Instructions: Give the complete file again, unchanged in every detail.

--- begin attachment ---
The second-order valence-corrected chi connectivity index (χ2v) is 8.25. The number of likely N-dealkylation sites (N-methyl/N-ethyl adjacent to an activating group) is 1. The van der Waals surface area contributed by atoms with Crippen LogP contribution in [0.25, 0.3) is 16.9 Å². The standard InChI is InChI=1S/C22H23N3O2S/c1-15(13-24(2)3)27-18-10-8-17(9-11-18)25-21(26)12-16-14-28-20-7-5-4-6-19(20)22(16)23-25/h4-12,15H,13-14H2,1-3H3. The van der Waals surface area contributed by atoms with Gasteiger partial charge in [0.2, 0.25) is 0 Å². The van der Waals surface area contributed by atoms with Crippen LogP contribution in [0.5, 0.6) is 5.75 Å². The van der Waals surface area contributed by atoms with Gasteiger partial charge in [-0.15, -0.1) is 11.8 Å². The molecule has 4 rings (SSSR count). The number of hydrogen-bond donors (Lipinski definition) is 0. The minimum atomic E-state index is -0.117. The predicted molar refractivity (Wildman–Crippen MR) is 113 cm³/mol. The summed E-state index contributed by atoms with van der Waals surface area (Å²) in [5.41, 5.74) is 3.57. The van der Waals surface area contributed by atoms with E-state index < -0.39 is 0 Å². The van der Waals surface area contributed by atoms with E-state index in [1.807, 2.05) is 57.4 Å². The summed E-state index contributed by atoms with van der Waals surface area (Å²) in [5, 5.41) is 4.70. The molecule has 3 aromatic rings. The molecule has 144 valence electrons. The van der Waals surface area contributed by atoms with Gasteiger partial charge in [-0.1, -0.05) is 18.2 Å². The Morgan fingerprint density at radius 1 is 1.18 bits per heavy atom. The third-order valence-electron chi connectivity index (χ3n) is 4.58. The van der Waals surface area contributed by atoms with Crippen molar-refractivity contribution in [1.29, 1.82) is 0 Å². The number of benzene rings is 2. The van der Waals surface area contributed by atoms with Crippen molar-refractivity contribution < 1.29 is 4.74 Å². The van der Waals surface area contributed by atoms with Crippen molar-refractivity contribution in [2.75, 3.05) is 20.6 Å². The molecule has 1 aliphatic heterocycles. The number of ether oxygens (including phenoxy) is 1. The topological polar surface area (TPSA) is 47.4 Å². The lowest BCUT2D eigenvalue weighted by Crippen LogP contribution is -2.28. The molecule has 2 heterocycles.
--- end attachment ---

The second-order valence-corrected chi connectivity index (χ2v) is 8.25. The number of likely N-dealkylation sites (N-methyl/N-ethyl adjacent to an activating group) is 1. The van der Waals surface area contributed by atoms with Crippen LogP contribution in [0.25, 0.3) is 16.9 Å². The standard InChI is InChI=1S/C22H23N3O2S/c1-15(13-24(2)3)27-18-10-8-17(9-11-18)25-21(26)12-16-14-28-20-7-5-4-6-19(20)22(16)23-25/h4-12,15H,13-14H2,1-3H3. The van der Waals surface area contributed by atoms with Gasteiger partial charge in [0.2, 0.25) is 0 Å². The van der Waals surface area contributed by atoms with Crippen LogP contribution in [0.5, 0.6) is 5.75 Å². The van der Waals surface area contributed by atoms with Gasteiger partial charge in [-0.15, -0.1) is 11.8 Å². The molecule has 4 rings (SSSR count). The number of hydrogen-bond donors (Lipinski definition) is 0. The minimum atomic E-state index is -0.117. The predicted molar refractivity (Wildman–Crippen MR) is 113 cm³/mol. The summed E-state index contributed by atoms with van der Waals surface area (Å²) in [5.41, 5.74) is 3.57. The van der Waals surface area contributed by atoms with E-state index < -0.39 is 0 Å². The van der Waals surface area contributed by atoms with E-state index in [1.807, 2.05) is 57.4 Å². The summed E-state index contributed by atoms with van der Waals surface area (Å²) in [5, 5.41) is 4.70. The molecule has 3 aromatic rings. The molecule has 144 valence electrons. The van der Waals surface area contributed by atoms with Gasteiger partial charge in [-0.1, -0.05) is 18.2 Å². The Morgan fingerprint density at radius 1 is 1.18 bits per heavy atom. The third-order valence-electron chi connectivity index (χ3n) is 4.58. The van der Waals surface area contributed by atoms with Crippen molar-refractivity contribution in [1.29, 1.82) is 0 Å². The number of benzene rings is 2. The van der Waals surface area contributed by atoms with Crippen molar-refractivity contribution < 1.29 is 4.74 Å². The van der Waals surface area contributed by atoms with Crippen molar-refractivity contribution in [2.75, 3.05) is 20.6 Å². The molecule has 1 aliphatic heterocycles. The number of ether oxygens (including phenoxy) is 1. The topological polar surface area (TPSA) is 47.4 Å². The lowest BCUT2D eigenvalue weighted by Crippen LogP contribution is -2.28. The molecule has 2 heterocycles.